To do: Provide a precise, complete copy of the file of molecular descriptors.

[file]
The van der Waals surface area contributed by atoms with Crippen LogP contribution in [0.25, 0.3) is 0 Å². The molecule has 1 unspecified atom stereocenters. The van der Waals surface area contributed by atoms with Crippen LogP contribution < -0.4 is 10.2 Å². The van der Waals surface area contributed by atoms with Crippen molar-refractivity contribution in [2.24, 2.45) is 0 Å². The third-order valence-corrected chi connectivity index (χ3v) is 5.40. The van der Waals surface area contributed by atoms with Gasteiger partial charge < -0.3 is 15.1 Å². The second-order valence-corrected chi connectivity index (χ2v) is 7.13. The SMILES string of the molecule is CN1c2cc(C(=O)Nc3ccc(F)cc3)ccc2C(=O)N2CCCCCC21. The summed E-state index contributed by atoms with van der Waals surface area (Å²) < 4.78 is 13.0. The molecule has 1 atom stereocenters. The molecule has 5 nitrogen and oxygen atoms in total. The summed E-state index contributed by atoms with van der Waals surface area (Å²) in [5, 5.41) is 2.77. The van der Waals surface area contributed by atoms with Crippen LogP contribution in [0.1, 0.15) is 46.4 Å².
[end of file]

The van der Waals surface area contributed by atoms with Crippen LogP contribution in [0.25, 0.3) is 0 Å². The molecule has 1 unspecified atom stereocenters. The van der Waals surface area contributed by atoms with Crippen LogP contribution < -0.4 is 10.2 Å². The van der Waals surface area contributed by atoms with Crippen molar-refractivity contribution in [2.24, 2.45) is 0 Å². The third-order valence-corrected chi connectivity index (χ3v) is 5.40. The van der Waals surface area contributed by atoms with Gasteiger partial charge < -0.3 is 15.1 Å². The second-order valence-corrected chi connectivity index (χ2v) is 7.13. The SMILES string of the molecule is CN1c2cc(C(=O)Nc3ccc(F)cc3)ccc2C(=O)N2CCCCCC21. The summed E-state index contributed by atoms with van der Waals surface area (Å²) < 4.78 is 13.0. The molecule has 1 atom stereocenters. The molecule has 5 nitrogen and oxygen atoms in total. The summed E-state index contributed by atoms with van der Waals surface area (Å²) in [5, 5.41) is 2.77. The van der Waals surface area contributed by atoms with Crippen LogP contribution in [0.1, 0.15) is 46.4 Å².